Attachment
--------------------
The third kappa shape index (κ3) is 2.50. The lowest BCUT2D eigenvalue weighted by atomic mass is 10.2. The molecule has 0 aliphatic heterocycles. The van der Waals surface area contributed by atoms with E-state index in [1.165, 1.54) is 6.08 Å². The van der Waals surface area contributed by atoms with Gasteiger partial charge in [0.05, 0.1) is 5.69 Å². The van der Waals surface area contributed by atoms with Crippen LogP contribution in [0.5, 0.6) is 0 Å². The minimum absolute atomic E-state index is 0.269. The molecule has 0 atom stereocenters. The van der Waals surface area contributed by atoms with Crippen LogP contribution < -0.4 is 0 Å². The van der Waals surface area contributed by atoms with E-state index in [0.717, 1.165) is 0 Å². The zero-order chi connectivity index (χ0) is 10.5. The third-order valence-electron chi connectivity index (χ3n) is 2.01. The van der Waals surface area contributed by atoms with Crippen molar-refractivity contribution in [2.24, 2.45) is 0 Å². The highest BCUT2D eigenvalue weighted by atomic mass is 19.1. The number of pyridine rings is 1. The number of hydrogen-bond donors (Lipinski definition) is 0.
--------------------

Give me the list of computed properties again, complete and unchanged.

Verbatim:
The third kappa shape index (κ3) is 2.50. The lowest BCUT2D eigenvalue weighted by atomic mass is 10.2. The molecule has 0 aliphatic heterocycles. The van der Waals surface area contributed by atoms with E-state index in [1.165, 1.54) is 6.08 Å². The van der Waals surface area contributed by atoms with Gasteiger partial charge in [0.05, 0.1) is 5.69 Å². The van der Waals surface area contributed by atoms with Crippen LogP contribution in [0.5, 0.6) is 0 Å². The minimum absolute atomic E-state index is 0.269. The molecule has 0 atom stereocenters. The van der Waals surface area contributed by atoms with Crippen LogP contribution < -0.4 is 0 Å². The van der Waals surface area contributed by atoms with E-state index in [0.717, 1.165) is 0 Å². The zero-order chi connectivity index (χ0) is 10.5. The third-order valence-electron chi connectivity index (χ3n) is 2.01. The van der Waals surface area contributed by atoms with Crippen molar-refractivity contribution in [2.24, 2.45) is 0 Å². The highest BCUT2D eigenvalue weighted by atomic mass is 19.1. The number of pyridine rings is 1. The number of hydrogen-bond donors (Lipinski definition) is 0.